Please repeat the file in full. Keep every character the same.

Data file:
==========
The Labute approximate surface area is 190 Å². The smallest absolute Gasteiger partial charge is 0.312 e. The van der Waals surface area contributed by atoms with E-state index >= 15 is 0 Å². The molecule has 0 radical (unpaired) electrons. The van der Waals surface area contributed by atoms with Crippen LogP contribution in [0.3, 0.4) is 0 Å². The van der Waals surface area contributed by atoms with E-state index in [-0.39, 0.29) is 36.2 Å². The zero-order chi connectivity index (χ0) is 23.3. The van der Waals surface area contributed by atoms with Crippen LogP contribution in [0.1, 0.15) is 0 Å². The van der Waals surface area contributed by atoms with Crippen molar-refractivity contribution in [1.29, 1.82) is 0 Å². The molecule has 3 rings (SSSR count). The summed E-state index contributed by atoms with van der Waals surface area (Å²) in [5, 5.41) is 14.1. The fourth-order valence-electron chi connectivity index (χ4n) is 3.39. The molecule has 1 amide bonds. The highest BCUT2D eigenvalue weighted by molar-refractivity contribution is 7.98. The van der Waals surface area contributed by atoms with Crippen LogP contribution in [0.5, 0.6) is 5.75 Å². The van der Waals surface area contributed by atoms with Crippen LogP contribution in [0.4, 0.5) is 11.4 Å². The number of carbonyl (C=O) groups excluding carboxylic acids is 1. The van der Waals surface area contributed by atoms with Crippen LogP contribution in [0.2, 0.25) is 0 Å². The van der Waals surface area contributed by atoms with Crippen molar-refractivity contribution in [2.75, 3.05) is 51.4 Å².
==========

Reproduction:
The Labute approximate surface area is 190 Å². The smallest absolute Gasteiger partial charge is 0.312 e. The van der Waals surface area contributed by atoms with E-state index >= 15 is 0 Å². The molecule has 0 radical (unpaired) electrons. The van der Waals surface area contributed by atoms with Crippen LogP contribution in [0.3, 0.4) is 0 Å². The van der Waals surface area contributed by atoms with E-state index in [-0.39, 0.29) is 36.2 Å². The zero-order chi connectivity index (χ0) is 23.3. The van der Waals surface area contributed by atoms with Crippen LogP contribution in [0.1, 0.15) is 0 Å². The van der Waals surface area contributed by atoms with Crippen molar-refractivity contribution in [1.29, 1.82) is 0 Å². The molecule has 3 rings (SSSR count). The summed E-state index contributed by atoms with van der Waals surface area (Å²) in [5, 5.41) is 14.1. The fourth-order valence-electron chi connectivity index (χ4n) is 3.39. The molecule has 1 amide bonds. The highest BCUT2D eigenvalue weighted by molar-refractivity contribution is 7.98. The van der Waals surface area contributed by atoms with Crippen LogP contribution in [0.5, 0.6) is 5.75 Å². The van der Waals surface area contributed by atoms with Crippen LogP contribution in [0.4, 0.5) is 11.4 Å². The number of carbonyl (C=O) groups excluding carboxylic acids is 1. The van der Waals surface area contributed by atoms with Crippen LogP contribution in [0.2, 0.25) is 0 Å². The van der Waals surface area contributed by atoms with Crippen molar-refractivity contribution in [2.75, 3.05) is 51.4 Å².